Saints found all over campus
Letter to the Editor | Monday, January 21, 2008
Like the Church, the Center for Social Concerns is more than a building. The Center is defined primarily by the people who have been making it an active reality for the last 25 years. This year is no different. Although the location is different – behind the Rockne Memorial – the flesh and blood of the Center is every bit as lively as usual. Students are carrying on with regular service locally, nationally and internationally through immersion trips, experiential learning, lectures (like the upcoming presentation by William Joyce Wilson Jan. 27 on poverty and inequality), community work, or coursework toward a Catholic Social Teaching minor. The new site is already abuzz with students registering for spring courses, conferences, spring break trips and other service and educational opportunities.It is fitting, too, that the diverse community that makes the Center for Social Concerns a flesh and blood reality should be christening the new transitional site just as the Holy Cross community (also known as CSC) celebrated the first feast day for its founder, the recently beatified Basil Moreau, on Sunday. The recent conference at McKenna Hall on saints in the Christian tradition paid great tribute to this essential teaching of the Church.The Catholic Church has traditionally understood itself as a community of saints, some who are listed in the canon because of their martyrdom, miracles and lives of exemplary Christian service and faith. Most saints in this Catholic tradition, however, are less well-known. Certainly it is good to recognize how people like Basil Moreau demonstrate how to live out the loving example of Christ in service and faith, but it is also good to recognize the saints next door, those who show us the love of Christ by taking out our trash, by recycling, by offering a warm greeting on that cold January morning when we need it most, by calling to see if we need a little more money to pay for textbooks this semester.It is this long tradition of serving together, praying together and acting in loving solidarity of our neighbor near and far that provides the flesh and blood of the living Church on earth. You don’t have to go to the Center for Social Concerns to find saints in our midst. If you do come to the new Center site, however, you will likely bump into some extraordinary people.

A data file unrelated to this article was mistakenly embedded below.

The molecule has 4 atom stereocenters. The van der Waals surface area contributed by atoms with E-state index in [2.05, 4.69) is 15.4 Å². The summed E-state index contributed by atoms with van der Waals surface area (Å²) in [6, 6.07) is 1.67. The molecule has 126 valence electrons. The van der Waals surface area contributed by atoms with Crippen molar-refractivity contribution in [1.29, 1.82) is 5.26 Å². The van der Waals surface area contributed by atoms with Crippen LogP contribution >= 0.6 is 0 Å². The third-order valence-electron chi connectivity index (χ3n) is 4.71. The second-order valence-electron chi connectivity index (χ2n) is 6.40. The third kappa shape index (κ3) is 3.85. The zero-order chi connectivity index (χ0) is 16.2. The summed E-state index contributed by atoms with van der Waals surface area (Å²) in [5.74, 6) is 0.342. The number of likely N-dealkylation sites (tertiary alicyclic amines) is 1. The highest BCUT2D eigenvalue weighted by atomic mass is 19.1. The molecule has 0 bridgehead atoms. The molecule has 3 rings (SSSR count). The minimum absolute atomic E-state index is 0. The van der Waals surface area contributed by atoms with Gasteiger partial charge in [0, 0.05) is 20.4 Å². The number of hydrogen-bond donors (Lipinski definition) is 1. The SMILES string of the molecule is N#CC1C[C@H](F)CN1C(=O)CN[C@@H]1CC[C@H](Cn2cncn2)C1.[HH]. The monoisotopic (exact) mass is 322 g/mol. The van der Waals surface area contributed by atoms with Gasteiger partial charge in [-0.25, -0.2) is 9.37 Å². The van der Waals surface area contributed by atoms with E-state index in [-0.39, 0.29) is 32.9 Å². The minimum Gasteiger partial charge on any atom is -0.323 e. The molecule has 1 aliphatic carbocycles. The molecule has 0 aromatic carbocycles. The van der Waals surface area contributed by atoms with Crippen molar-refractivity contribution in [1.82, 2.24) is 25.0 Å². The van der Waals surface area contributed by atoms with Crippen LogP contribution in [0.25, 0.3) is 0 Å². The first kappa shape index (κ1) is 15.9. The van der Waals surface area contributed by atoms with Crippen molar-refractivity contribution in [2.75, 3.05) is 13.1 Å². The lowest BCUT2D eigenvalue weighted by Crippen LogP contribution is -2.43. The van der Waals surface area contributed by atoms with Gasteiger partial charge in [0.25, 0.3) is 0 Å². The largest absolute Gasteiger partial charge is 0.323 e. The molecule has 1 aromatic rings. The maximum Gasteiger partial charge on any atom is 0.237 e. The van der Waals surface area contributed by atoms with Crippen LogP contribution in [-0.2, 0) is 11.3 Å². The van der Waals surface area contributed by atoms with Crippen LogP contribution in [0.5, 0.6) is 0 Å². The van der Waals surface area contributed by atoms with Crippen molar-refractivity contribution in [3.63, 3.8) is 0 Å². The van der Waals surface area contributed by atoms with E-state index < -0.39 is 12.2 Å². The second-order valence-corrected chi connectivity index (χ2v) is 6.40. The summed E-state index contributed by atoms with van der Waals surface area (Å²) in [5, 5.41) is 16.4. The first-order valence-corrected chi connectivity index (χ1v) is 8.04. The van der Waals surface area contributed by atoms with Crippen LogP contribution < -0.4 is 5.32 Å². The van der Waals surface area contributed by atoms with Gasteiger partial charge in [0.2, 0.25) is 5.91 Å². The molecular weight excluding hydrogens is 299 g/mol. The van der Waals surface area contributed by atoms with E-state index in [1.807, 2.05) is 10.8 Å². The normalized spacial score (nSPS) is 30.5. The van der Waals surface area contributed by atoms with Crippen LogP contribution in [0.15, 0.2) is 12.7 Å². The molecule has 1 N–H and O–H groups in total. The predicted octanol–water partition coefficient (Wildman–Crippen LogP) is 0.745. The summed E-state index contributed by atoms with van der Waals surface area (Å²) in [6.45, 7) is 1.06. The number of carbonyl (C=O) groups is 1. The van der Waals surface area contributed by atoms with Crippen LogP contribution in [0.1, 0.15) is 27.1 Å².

Mary Tracygraduate studentoff campusJan. 18